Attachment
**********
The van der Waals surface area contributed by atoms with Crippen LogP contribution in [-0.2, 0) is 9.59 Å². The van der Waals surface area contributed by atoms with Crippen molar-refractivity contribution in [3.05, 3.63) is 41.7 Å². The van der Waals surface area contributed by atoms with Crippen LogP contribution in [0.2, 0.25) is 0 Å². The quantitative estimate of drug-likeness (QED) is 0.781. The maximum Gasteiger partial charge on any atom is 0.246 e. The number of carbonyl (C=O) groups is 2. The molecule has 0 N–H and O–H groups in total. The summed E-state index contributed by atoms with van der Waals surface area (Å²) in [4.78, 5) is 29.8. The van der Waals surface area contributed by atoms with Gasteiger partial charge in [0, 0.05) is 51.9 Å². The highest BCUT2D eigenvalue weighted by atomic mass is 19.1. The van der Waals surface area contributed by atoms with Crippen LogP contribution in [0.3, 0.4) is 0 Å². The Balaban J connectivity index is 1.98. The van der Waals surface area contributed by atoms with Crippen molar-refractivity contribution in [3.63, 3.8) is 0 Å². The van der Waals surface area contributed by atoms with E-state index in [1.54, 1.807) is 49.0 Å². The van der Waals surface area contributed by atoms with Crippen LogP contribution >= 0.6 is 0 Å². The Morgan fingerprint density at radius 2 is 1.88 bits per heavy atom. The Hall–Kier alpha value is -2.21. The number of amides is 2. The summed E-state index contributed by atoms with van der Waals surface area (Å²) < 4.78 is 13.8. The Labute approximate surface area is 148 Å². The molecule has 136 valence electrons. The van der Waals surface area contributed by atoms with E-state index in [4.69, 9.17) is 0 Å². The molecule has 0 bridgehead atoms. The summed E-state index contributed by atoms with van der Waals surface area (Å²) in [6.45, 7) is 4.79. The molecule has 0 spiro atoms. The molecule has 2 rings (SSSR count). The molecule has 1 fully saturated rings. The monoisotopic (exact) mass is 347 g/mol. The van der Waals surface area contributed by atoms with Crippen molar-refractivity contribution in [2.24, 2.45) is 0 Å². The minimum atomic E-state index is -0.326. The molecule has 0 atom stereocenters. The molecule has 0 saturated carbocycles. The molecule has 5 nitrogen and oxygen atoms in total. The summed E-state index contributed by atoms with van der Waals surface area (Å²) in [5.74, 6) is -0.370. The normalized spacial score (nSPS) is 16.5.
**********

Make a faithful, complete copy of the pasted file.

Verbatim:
The van der Waals surface area contributed by atoms with Crippen LogP contribution in [-0.2, 0) is 9.59 Å². The van der Waals surface area contributed by atoms with Crippen molar-refractivity contribution in [3.05, 3.63) is 41.7 Å². The van der Waals surface area contributed by atoms with Crippen LogP contribution in [0.2, 0.25) is 0 Å². The quantitative estimate of drug-likeness (QED) is 0.781. The maximum Gasteiger partial charge on any atom is 0.246 e. The number of carbonyl (C=O) groups is 2. The molecule has 0 N–H and O–H groups in total. The summed E-state index contributed by atoms with van der Waals surface area (Å²) in [4.78, 5) is 29.8. The van der Waals surface area contributed by atoms with Gasteiger partial charge in [0, 0.05) is 51.9 Å². The highest BCUT2D eigenvalue weighted by atomic mass is 19.1. The van der Waals surface area contributed by atoms with Crippen LogP contribution in [0.3, 0.4) is 0 Å². The Balaban J connectivity index is 1.98. The van der Waals surface area contributed by atoms with Crippen molar-refractivity contribution in [3.63, 3.8) is 0 Å². The van der Waals surface area contributed by atoms with E-state index in [1.54, 1.807) is 49.0 Å². The van der Waals surface area contributed by atoms with Crippen LogP contribution >= 0.6 is 0 Å². The Morgan fingerprint density at radius 2 is 1.88 bits per heavy atom. The Hall–Kier alpha value is -2.21. The number of amides is 2. The summed E-state index contributed by atoms with van der Waals surface area (Å²) < 4.78 is 13.8. The Labute approximate surface area is 148 Å². The molecule has 136 valence electrons. The van der Waals surface area contributed by atoms with E-state index in [4.69, 9.17) is 0 Å². The molecule has 0 bridgehead atoms. The summed E-state index contributed by atoms with van der Waals surface area (Å²) in [6.45, 7) is 4.79. The molecule has 0 spiro atoms. The molecule has 2 rings (SSSR count). The molecule has 1 fully saturated rings. The monoisotopic (exact) mass is 347 g/mol. The van der Waals surface area contributed by atoms with Crippen molar-refractivity contribution in [2.24, 2.45) is 0 Å². The minimum atomic E-state index is -0.326. The molecule has 0 atom stereocenters. The molecule has 0 saturated carbocycles. The molecule has 5 nitrogen and oxygen atoms in total. The summed E-state index contributed by atoms with van der Waals surface area (Å²) in [5.74, 6) is -0.370. The normalized spacial score (nSPS) is 16.5.